“Cedar Fever” allergy epidemic strikes Central Texas

Cedar Fever is not actually a fever, but a seasonal allergy. Photo illustration by Nathan De La Cerda | Multimedia Editor

By Lucy Ruscitto | Staff Writer

Each year from the months of December to February, Central Texans prepare themselves for “cedar fever” season, the annual seasonal allergy anomaly — and Waco is no exception.

Dr. Sharon Stern is the medical director of the Baylor University Health Services. Stern is a medical practitioner and has experience with allergies, as she has been at Baylor for 27 years.

Stern said with more intense winter weather, temperature drops and wind, the pollen takes flight more easily and is able to permeate the air better.

The term “cedar fever” came from the mountain cedar that creates the pollen that causes the allergy symptoms. This is one of the few trees that triggers allergic symptoms in the cold winter months. During the winter, the pollen from mountain cedar trees searches for female trees to plant their seeds, so that in the spring and summer months the plant is ready to duplicate itself during, according to an article by RediClinic.

“These types of trees are wind-pollinated, which means they produce a huge amount of pollen,” Stern said. “It’s just like what they used to call hay fever, which is just allergies. Sometimes it affects people’s noses more or their eyes more. It can even affect your scan your lungs, so it can be very impactful.”

Sunnyvale freshman Katie Threet said she suffers from severe allergies and has seen herself show symptoms this time of year.

Threet said that she has always has allergies, but since coming to Waco, has noticed they have gotten significantly worse during the more recent colder months.

“In high school, I would have to go home sometimes. My eyes would

start watering. It would look like I was crying really bad,” Threet said. “I sneezed a lot, and wouldn’t really want to do anything, just go to sleep.”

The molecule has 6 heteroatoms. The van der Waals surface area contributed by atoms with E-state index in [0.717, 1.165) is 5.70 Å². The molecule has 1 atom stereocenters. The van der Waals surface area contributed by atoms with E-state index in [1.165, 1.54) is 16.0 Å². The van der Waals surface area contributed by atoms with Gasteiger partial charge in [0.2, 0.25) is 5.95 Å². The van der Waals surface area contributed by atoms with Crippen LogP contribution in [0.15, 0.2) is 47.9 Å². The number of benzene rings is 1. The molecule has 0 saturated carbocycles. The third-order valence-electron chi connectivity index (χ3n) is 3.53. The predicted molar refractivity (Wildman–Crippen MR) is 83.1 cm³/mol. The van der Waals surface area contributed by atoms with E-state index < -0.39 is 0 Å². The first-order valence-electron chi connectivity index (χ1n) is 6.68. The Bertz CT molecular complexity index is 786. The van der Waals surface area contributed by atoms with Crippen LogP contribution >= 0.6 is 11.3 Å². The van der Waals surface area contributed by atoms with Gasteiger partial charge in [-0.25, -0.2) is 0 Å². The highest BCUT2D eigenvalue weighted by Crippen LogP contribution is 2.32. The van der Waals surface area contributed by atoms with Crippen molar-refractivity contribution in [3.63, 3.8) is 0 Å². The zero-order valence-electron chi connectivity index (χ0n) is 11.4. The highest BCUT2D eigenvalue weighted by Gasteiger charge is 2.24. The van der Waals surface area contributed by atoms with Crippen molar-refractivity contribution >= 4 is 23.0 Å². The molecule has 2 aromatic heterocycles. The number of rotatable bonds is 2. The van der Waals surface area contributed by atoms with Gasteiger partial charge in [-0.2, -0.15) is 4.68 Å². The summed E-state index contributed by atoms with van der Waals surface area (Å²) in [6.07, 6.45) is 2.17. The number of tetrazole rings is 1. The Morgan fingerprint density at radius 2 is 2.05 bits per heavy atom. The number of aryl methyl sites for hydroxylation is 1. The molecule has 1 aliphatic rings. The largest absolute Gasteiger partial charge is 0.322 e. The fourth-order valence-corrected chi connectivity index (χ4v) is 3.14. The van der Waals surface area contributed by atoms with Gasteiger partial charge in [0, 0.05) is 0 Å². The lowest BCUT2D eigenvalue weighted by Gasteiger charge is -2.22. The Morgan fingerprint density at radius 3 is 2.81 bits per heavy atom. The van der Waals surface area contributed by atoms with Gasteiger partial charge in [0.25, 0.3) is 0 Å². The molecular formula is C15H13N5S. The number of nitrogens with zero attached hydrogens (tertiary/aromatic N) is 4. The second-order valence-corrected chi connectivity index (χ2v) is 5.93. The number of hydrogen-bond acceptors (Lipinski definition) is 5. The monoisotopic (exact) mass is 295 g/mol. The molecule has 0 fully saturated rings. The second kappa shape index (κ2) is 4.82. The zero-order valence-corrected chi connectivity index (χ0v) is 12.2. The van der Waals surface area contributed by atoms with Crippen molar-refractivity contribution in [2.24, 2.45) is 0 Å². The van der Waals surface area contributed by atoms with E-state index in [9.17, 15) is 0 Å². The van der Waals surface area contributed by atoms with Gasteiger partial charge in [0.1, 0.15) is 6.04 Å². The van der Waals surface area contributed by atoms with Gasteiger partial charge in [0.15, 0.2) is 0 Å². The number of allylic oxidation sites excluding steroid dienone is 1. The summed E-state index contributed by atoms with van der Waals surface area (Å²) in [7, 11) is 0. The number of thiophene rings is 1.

Stern says sometimes with the allergy symptoms of cedar fever, it can be difficult to discern the difference between a cold and an allergy attack.

“An allergy attack makes you feel like you have a fever,” Stern said. “You may be sneezing and your eyes are watering and itching, it makes you feel physically ill.”

The Baylor Health Center provides allergy shots for those students afflicted by severe reactions. Stern recommends students take charge of their allergies both head-on and preventatively.

“Once a student has been diagnosed with allergies and we know what their allergies are, they can get their serum from their allergist,” Stern said. “It can be sent here and we’ll give them allergy shots as often as they are supposed to take them.”

Additionally, Stern said all students who know they have relenting allergy symptoms should take precautionary steps to ensure they stay under control. She said that nasal steroids are the best method for at-home allergy help, and them preemptively will reduce symptoms.

Stern said additional measures students can take are physical measures within their homes, such as making sure all windows stay shut, washing bed sheets often, using mattress and pillow covers and showering frequently.

Threet says she also uses over-the-counter allergy medicines every day in order to slow down and take control of her symptoms. Stern agreed with Threet and said the over-the-counter antihistamines are “great to use when worried about allergic reactions.”